- Family and Parenting
Laughing so hard it hurts the other person
If you knew my grandma, you knew how huge her personality was. But, let me take a step back.
You may wonder at the title "Grandma Shep". When my brother and I were little we used to differentiate our grandmothers with the names of their dogs. Grandma Shep was my dad's mom. My mom's mom was grandma misty.
Shep was a black and white mix of some kind of herding dog. He was a great dog. Long haired and full of love. He was a country dog, and he ate table scraps, he lived to be 18.
Now back to my story.
My grandma was an amazing woman. There was no doubt in my mind she loved me, but there was also no doubt in my mind if I sassed her I would be on the floor. She was very old school, but a very good woman.
She told tall tales that all the kids loved to hear. Mostly I loved her ghost stories, but as I grew older I began to appreciate more and more the stories she told about her childhood and my family.
She told of how her and Georgia lee (her childhood friend) used to sit by the train tracks and play paper dolls, and how they would go to the movies with a nickel and have enough left for popcorn and ice cream on the way home.
She told how they used to go to the drug store when they were older and flirt with the boys, but flirting was a lot different back then she would tell me. Which led to You don't buy the cow if you can get the milk for free.
She told about picking cotton and how her brother's fists were declared lethal weapons, and how her other brother punched a tree.
She loved to tell stories about how things used to be, and I loved listening to them.
She had the most contagious laugh that ever existed. It was loud and somewhat violent, when she laughed really hard she would punch whoever was sitting next to her in the arm, and it wasn't a soft punch either. She would bruise ya.
Sometimes we would be having a conversation and she would say something to catch you off guard,things that you would never expect to come from your grandma, and it was then that I think she laughed the hardest. The look of pure shock on my face tickled her funny bone, but she wasn't a crass woman at all, just someone who liked to be personal with her grandchildren. It made you feel special in a way.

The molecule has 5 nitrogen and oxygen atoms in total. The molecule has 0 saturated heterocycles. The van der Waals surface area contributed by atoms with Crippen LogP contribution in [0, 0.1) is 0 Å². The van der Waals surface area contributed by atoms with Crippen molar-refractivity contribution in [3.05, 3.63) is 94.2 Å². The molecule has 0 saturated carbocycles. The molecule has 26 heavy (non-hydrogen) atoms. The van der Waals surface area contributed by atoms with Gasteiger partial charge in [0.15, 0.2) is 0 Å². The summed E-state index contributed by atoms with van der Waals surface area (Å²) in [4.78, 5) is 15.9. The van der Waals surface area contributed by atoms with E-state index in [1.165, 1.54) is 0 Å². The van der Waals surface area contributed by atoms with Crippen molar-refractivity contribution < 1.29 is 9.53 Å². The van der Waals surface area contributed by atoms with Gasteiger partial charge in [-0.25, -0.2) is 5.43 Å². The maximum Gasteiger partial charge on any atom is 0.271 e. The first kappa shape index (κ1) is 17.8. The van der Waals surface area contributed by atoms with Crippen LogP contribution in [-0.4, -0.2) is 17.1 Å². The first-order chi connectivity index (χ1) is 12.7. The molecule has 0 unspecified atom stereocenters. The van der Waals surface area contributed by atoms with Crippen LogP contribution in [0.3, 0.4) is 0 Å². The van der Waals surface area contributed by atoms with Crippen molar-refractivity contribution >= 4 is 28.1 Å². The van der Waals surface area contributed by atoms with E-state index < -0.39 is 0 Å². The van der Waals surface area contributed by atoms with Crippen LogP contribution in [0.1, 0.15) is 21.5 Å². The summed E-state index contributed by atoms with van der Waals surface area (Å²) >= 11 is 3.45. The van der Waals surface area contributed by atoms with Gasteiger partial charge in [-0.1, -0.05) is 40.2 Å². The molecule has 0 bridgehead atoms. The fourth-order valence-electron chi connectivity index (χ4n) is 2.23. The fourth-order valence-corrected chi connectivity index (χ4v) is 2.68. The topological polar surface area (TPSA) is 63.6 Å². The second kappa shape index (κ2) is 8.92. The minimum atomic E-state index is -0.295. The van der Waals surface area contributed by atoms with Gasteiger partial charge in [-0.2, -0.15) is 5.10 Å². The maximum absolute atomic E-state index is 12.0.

My brother and I always fought about who would spent the night with her this week. We actually kept it on the calendar. When I spent the night we would "go to sleep" in her big bed and have amazing conversations about life. When i got tired and nodded off she would say "Sissy, are you awake" to which I would groggily respond, yes. Eventually She would let you go to sleep. The next morning held the smell of eggs and bacon and biscuits and gravy. She was one heck of a cook.
When times got hard at home, she was my saving grace. When I became confused and hurt, she was the figure that stood out above all the rest. She was my calm. She was my rock.
I loved her so much, because no matter how bad you felt, she would always make you laugh with her outlandish stories or her out of character jokes. She knew things that no one told her. She knew just how i was feeling, when I felt like the greatest outcast in the world.
Grandma Shep died in June. It broke my heart more than anyone really knew. It still breaks my heart. That woman meant so much to me. It haunts me that I can't pick up the phone when the world is so crazy. That I can't hear her calm reassuring voice and hear that loud contagious laugh. I miss her so much.
But I know that somewhere in heaven she is probably arm wrestling an angel, and telling tall tales to Moses and Elijah. Swinging from a rainbow and maybe petting Shep.
God only knows how I loved her, and thank goodness, I know how she loved me. She always let me know. Tell people you love them. Hold your loved ones close. Always always appreciate the time you have with them.